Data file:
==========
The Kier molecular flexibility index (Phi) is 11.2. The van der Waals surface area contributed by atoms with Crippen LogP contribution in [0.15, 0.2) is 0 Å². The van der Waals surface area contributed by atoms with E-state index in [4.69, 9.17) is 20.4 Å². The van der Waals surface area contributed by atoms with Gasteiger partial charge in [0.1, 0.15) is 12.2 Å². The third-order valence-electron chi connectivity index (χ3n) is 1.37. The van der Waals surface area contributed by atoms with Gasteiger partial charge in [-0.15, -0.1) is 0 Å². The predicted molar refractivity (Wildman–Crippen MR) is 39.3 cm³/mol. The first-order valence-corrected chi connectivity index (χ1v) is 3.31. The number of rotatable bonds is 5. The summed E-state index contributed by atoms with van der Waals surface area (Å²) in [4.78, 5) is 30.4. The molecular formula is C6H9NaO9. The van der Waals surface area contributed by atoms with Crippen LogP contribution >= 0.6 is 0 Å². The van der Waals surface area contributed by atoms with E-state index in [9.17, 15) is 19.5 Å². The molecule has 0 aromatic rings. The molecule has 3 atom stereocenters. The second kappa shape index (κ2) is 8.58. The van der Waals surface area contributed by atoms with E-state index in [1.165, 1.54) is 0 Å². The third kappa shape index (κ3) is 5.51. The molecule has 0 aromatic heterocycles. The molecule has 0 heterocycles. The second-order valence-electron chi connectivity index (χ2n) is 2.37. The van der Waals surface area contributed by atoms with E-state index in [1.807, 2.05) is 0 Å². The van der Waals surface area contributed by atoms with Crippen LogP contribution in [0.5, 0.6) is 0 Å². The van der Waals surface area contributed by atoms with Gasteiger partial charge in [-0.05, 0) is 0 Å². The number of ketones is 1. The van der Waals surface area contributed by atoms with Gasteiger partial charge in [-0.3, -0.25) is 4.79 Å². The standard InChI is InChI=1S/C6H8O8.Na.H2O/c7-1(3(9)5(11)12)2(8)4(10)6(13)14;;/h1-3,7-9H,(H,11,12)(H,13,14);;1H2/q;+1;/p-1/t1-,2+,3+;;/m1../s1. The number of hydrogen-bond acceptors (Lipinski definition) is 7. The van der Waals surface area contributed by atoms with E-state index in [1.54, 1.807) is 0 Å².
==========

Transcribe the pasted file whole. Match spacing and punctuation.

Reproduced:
The Kier molecular flexibility index (Phi) is 11.2. The van der Waals surface area contributed by atoms with Crippen LogP contribution in [0.15, 0.2) is 0 Å². The van der Waals surface area contributed by atoms with E-state index in [4.69, 9.17) is 20.4 Å². The van der Waals surface area contributed by atoms with Gasteiger partial charge in [0.1, 0.15) is 12.2 Å². The third-order valence-electron chi connectivity index (χ3n) is 1.37. The van der Waals surface area contributed by atoms with Gasteiger partial charge in [-0.15, -0.1) is 0 Å². The predicted molar refractivity (Wildman–Crippen MR) is 39.3 cm³/mol. The first-order valence-corrected chi connectivity index (χ1v) is 3.31. The number of rotatable bonds is 5. The summed E-state index contributed by atoms with van der Waals surface area (Å²) in [4.78, 5) is 30.4. The molecular formula is C6H9NaO9. The van der Waals surface area contributed by atoms with Crippen LogP contribution >= 0.6 is 0 Å². The van der Waals surface area contributed by atoms with E-state index in [9.17, 15) is 19.5 Å². The molecule has 0 aromatic rings. The molecule has 3 atom stereocenters. The second kappa shape index (κ2) is 8.58. The van der Waals surface area contributed by atoms with E-state index in [1.165, 1.54) is 0 Å². The third kappa shape index (κ3) is 5.51. The molecule has 0 aromatic heterocycles. The molecule has 0 heterocycles. The second-order valence-electron chi connectivity index (χ2n) is 2.37. The van der Waals surface area contributed by atoms with E-state index in [1.807, 2.05) is 0 Å². The van der Waals surface area contributed by atoms with Crippen LogP contribution in [0.5, 0.6) is 0 Å². The van der Waals surface area contributed by atoms with Gasteiger partial charge in [-0.05, 0) is 0 Å². The number of ketones is 1. The van der Waals surface area contributed by atoms with Gasteiger partial charge in [-0.3, -0.25) is 4.79 Å². The standard InChI is InChI=1S/C6H8O8.Na.H2O/c7-1(3(9)5(11)12)2(8)4(10)6(13)14;;/h1-3,7-9H,(H,11,12)(H,13,14);;1H2/q;+1;/p-1/t1-,2+,3+;;/m1../s1. The number of hydrogen-bond acceptors (Lipinski definition) is 7. The van der Waals surface area contributed by atoms with E-state index in [1.54, 1.807) is 0 Å².